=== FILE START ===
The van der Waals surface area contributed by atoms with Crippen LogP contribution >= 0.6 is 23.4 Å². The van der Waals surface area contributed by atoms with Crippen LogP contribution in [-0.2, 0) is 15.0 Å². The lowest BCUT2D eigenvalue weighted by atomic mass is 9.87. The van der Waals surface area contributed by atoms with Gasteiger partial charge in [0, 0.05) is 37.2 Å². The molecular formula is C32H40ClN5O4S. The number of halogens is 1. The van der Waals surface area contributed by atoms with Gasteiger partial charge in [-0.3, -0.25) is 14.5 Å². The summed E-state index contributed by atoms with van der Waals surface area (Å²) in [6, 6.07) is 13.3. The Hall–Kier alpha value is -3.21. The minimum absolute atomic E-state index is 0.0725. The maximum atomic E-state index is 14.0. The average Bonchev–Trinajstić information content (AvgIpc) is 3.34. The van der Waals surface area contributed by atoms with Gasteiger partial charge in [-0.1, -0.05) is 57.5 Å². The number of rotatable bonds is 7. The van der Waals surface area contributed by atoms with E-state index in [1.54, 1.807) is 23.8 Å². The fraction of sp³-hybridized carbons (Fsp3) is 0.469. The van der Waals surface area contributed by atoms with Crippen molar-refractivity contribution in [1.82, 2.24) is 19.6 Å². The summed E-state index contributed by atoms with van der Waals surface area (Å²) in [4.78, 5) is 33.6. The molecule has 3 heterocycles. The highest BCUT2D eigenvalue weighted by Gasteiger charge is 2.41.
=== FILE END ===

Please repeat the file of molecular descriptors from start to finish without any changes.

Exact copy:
The van der Waals surface area contributed by atoms with Crippen LogP contribution >= 0.6 is 23.4 Å². The van der Waals surface area contributed by atoms with Crippen LogP contribution in [-0.2, 0) is 15.0 Å². The lowest BCUT2D eigenvalue weighted by atomic mass is 9.87. The van der Waals surface area contributed by atoms with Gasteiger partial charge in [0, 0.05) is 37.2 Å². The molecular formula is C32H40ClN5O4S. The number of halogens is 1. The van der Waals surface area contributed by atoms with Gasteiger partial charge in [-0.3, -0.25) is 14.5 Å². The summed E-state index contributed by atoms with van der Waals surface area (Å²) in [6, 6.07) is 13.3. The Hall–Kier alpha value is -3.21. The minimum absolute atomic E-state index is 0.0725. The maximum atomic E-state index is 14.0. The average Bonchev–Trinajstić information content (AvgIpc) is 3.34. The van der Waals surface area contributed by atoms with Gasteiger partial charge in [-0.1, -0.05) is 57.5 Å². The number of rotatable bonds is 7. The van der Waals surface area contributed by atoms with E-state index in [1.54, 1.807) is 23.8 Å². The fraction of sp³-hybridized carbons (Fsp3) is 0.469. The van der Waals surface area contributed by atoms with Crippen molar-refractivity contribution in [1.82, 2.24) is 19.6 Å². The summed E-state index contributed by atoms with van der Waals surface area (Å²) in [4.78, 5) is 33.6. The molecule has 3 heterocycles. The highest BCUT2D eigenvalue weighted by Gasteiger charge is 2.41.